I doubt that my own son knows much about the political history of May Day. It has quietly been erased. Faded away. It has not been loudly opposed or violently oppressed. It has simply been ignored. And, starved of attention, it has rolled over and died. This opportunity for the working classes to define themselves in terms of the victories they have won has been effectively shut down. And, with it, a story has been closed. A particular way of reading our past and our relationship to it has been ended. It was a story that was still alive when I was growing up. It was appealing to a young boy because it had a strong narrative, clear heroes and villains, an obvious morality. There was, on one side, the rulers, the bosses. They were the baddies. They were bad because they held power and they misused it. They misused it because they were selfish and wanted primarily to line their own pockets with gold. They were bad because they were arrogant and superior. They believed that they were somehow inherently better than the workers, had a divine right to power and deserved their wealth. On the opposing side were the workers. They were good because they were not selfish. They fought to distribute the wealth and power equally between everyone. They believed that everyone was born equal and had a right to be treated well. They were kind and selfless. And the narrative was clear: the bosses were fighting to retain power. They were cruel, ruthless and deceitful and would do anything to stay in control. The workers were fighting for an equal share of the power. For the right to have control over their own lives. For justice. They were noble, honest and steadfast. They knew that the fight would not be easy and that great sacrifices would have to be made but, in the end, they would be victorious because they were morally right: all people had an equal right to a decent life and power and wealth should not be held by the few. That is the story I grew up hearing. It is, I guess, the underlying narrative that has informed my entire life. It is the basis of all the other stories I hold dear. It used to be a public narrative. Yet, it has been effectively removed from the public sphere. It no longer seems to be given public exposure as a possible story to make sense of our lives. How has this come about?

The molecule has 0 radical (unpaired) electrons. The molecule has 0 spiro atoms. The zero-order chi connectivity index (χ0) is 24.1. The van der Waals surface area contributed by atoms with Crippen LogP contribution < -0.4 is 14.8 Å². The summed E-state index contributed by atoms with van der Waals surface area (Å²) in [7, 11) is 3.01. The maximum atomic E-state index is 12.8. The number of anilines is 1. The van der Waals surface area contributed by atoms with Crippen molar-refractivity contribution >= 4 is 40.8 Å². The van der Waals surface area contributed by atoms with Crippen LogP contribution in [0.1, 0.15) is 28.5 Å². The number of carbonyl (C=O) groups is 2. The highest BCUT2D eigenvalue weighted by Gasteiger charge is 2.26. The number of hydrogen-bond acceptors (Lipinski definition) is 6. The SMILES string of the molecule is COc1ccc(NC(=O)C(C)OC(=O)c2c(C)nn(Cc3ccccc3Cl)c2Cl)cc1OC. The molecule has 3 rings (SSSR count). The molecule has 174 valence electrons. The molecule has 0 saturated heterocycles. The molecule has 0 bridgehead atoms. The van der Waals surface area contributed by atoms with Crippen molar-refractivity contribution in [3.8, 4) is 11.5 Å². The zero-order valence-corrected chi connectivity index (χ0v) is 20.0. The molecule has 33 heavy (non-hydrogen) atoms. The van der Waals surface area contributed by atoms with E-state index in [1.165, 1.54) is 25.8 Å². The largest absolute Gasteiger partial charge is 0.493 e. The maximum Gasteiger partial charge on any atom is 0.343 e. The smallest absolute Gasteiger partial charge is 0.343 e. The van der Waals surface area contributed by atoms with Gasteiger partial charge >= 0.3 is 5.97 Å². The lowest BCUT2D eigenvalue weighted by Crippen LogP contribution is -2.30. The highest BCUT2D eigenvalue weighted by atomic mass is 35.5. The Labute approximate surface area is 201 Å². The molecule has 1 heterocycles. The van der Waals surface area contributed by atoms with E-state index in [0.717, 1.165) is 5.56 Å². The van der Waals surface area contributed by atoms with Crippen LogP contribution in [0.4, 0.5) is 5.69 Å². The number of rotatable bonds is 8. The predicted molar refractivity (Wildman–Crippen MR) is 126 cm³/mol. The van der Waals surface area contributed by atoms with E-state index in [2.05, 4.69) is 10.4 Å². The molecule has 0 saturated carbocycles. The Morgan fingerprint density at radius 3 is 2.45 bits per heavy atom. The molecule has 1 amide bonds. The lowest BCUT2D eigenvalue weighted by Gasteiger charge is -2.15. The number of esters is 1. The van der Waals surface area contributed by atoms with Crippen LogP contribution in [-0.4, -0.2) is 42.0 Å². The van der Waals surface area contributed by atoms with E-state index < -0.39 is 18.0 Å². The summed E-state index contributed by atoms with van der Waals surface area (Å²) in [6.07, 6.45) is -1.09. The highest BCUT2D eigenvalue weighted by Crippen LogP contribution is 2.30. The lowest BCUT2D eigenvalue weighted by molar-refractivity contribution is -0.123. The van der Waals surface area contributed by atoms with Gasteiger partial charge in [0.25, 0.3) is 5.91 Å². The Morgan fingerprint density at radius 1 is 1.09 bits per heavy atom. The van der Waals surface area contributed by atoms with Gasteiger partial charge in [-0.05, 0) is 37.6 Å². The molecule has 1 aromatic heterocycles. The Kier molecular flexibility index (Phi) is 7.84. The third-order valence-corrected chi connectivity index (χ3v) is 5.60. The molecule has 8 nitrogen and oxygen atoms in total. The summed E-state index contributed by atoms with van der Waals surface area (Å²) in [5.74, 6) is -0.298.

There have been other narratives that have changed over time. For me, as a child in Primary school, the dominant story about the history of our island was one of conquest. The important moments in our shared past were when we were invaded and conquered. First it was the Romans. They brought civilisation, organisation and sanitation. Before that we were a rough bunch of warring tribes: chaotic, with no culture of their own worth saving, always fighting amongst themselves, still shitting in the woods. It was a good job that the Romans came along with their straight roads and well disciplined armies to sort us all out. I learned about how the Romans dressed, how they organised their armies, the weapons and battle dress of their soldiers. I learned about the gods the Romans worshipped, how they converted to Christianity and brought that religion to Britain. The story I initially grew up with was that the Romans were a civilising force, to be admired, a good thing.